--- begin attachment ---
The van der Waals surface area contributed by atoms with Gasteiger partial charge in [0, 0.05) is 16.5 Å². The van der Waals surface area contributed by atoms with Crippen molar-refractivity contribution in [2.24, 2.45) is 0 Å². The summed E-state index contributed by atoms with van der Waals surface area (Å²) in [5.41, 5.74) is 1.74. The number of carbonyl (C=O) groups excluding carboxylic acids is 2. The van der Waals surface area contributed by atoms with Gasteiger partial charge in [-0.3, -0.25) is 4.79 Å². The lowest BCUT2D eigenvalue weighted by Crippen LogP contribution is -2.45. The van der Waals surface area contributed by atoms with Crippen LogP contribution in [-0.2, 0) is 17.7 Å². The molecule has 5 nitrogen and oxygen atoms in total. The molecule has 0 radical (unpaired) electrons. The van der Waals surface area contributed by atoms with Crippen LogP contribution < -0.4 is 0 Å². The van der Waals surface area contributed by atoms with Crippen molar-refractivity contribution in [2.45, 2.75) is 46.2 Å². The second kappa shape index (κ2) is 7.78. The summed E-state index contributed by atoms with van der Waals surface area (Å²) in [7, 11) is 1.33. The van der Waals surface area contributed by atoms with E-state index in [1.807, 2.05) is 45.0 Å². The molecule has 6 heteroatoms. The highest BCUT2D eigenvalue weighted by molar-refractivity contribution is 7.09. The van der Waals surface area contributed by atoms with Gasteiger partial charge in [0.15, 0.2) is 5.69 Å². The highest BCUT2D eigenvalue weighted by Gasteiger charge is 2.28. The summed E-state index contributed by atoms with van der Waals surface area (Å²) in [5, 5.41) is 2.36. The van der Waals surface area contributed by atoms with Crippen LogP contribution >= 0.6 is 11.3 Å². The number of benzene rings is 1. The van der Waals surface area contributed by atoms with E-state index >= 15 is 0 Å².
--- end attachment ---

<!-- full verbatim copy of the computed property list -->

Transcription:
The van der Waals surface area contributed by atoms with Gasteiger partial charge in [0, 0.05) is 16.5 Å². The van der Waals surface area contributed by atoms with Crippen molar-refractivity contribution in [2.24, 2.45) is 0 Å². The summed E-state index contributed by atoms with van der Waals surface area (Å²) in [5.41, 5.74) is 1.74. The number of carbonyl (C=O) groups excluding carboxylic acids is 2. The van der Waals surface area contributed by atoms with Gasteiger partial charge in [-0.3, -0.25) is 4.79 Å². The lowest BCUT2D eigenvalue weighted by Crippen LogP contribution is -2.45. The van der Waals surface area contributed by atoms with Crippen LogP contribution in [-0.2, 0) is 17.7 Å². The molecule has 5 nitrogen and oxygen atoms in total. The molecule has 0 radical (unpaired) electrons. The van der Waals surface area contributed by atoms with Crippen LogP contribution < -0.4 is 0 Å². The van der Waals surface area contributed by atoms with Crippen molar-refractivity contribution in [2.45, 2.75) is 46.2 Å². The second kappa shape index (κ2) is 7.78. The summed E-state index contributed by atoms with van der Waals surface area (Å²) in [7, 11) is 1.33. The van der Waals surface area contributed by atoms with E-state index in [1.807, 2.05) is 45.0 Å². The molecule has 6 heteroatoms. The highest BCUT2D eigenvalue weighted by molar-refractivity contribution is 7.09. The van der Waals surface area contributed by atoms with Gasteiger partial charge in [0.15, 0.2) is 5.69 Å². The highest BCUT2D eigenvalue weighted by Gasteiger charge is 2.28. The summed E-state index contributed by atoms with van der Waals surface area (Å²) in [5, 5.41) is 2.36. The van der Waals surface area contributed by atoms with Crippen LogP contribution >= 0.6 is 11.3 Å². The number of benzene rings is 1. The van der Waals surface area contributed by atoms with E-state index >= 15 is 0 Å².